Valmiki Ramayana - Kishkindha Kanda in Prose
Sarga 13

After encouraging Sugreeva to challenge Vali for a second time duly wearing a flower garland as a mark of identification between the two brothers, Rama and others proceed to Kishkindha. On their way they chance to see a divine hermitage called sapta jana aashrama 'Hermitage of Seven Sages.' On worshipping it they proceed to Kishkindha.

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That righteous Rama readying his great bow decorated with gold, and on taking blazing sun similar arrows that are victory-oriented in wars, proceeded from Rishyamuka along with Sugreeva to the city ruled by the valour of Vali, namely Kishkindha. Stern-necked Sugreeva and the great mighty Lakshmana strode ahead of that great soul Rama. The brave Hanuma, dauntless Nala and Neela, and the captain of monkey's captains Tara of great energy followed them rearward. They moved on looking at the trees that are drooping with the weight of their flowers, and at he rivers that are carrying pleasant water while themselves are coursing towards ocean.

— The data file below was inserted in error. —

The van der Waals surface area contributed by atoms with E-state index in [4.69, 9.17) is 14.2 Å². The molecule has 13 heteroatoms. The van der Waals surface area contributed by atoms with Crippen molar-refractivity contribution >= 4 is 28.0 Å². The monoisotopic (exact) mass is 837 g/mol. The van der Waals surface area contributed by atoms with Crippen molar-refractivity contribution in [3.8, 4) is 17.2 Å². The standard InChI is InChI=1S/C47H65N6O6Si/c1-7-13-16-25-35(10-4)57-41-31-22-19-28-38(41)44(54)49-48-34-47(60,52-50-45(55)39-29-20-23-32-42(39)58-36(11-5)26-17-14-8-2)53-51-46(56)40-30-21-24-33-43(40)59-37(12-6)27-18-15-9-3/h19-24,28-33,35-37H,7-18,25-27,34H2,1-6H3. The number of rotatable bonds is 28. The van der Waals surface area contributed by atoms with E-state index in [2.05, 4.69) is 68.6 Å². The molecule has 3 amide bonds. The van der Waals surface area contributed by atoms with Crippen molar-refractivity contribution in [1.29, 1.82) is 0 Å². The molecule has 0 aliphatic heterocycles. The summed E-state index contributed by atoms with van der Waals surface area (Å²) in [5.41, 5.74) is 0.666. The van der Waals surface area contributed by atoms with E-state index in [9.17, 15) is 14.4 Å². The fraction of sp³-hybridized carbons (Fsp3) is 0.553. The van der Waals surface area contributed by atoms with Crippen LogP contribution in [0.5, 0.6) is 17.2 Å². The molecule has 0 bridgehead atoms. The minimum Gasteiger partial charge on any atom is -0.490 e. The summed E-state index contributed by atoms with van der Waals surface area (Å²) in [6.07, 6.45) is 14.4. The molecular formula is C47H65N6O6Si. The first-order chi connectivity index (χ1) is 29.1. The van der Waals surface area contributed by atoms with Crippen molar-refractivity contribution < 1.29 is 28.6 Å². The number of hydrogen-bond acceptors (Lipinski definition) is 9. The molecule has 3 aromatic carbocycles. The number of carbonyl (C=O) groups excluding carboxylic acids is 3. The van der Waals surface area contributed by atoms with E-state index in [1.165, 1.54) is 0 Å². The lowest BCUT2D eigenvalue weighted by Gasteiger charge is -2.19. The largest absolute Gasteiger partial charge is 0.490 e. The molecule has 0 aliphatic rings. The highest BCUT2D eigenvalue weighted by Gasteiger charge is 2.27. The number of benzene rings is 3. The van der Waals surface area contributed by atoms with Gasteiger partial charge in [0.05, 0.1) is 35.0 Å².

They on seeing house-like caverns, crags, ravines and caves, and monumental peaks, cavities that are pleasant for sight have moved on.

The words kandara, and guha have different meanings. kandaraaNi = mandira aakaara parvata vivaraaNi  = house-like mountain cavities; nir+daraaNi = shaila vivaraaNi; guhaaH = deva khaata giri bilvaani-deep mountain caves made by divinities - Rama Tilaka.

On their way they observed lakes that are glistening forth with gem-like waters without slime, and with lotus buds in budding stage.

The word aakoshakuDmalaiH has other renderings. One is as above, saying the lotuses in lakes are still in the budding stage and they have not started to bloom. The other is that they are neither large not tiny in size. Another is that the stem is having all buds from below to its end, if the compound is separated as aa kosha kuDmalaiH .

Secondly the usage of vaiduurya vimala udaka is an often-repeated expression, which may not be construed that the waters are just like cats-eye or Lapis Lazule, the precocious gem in nava ratna / nine-gem combination. In fine composition it is smaraNa alankaara , a metaphorical memorabilia. If it is said that the water is like vaiduurya or cat's-eye or Lapis, it reminds us of all other eight gems including a diamond. As such the waters are crystalline and pellucid in their look like priceless gems, for water is the invaluable gem-like gift of nature and flowing waters are the priceless possessions for livelihood as well.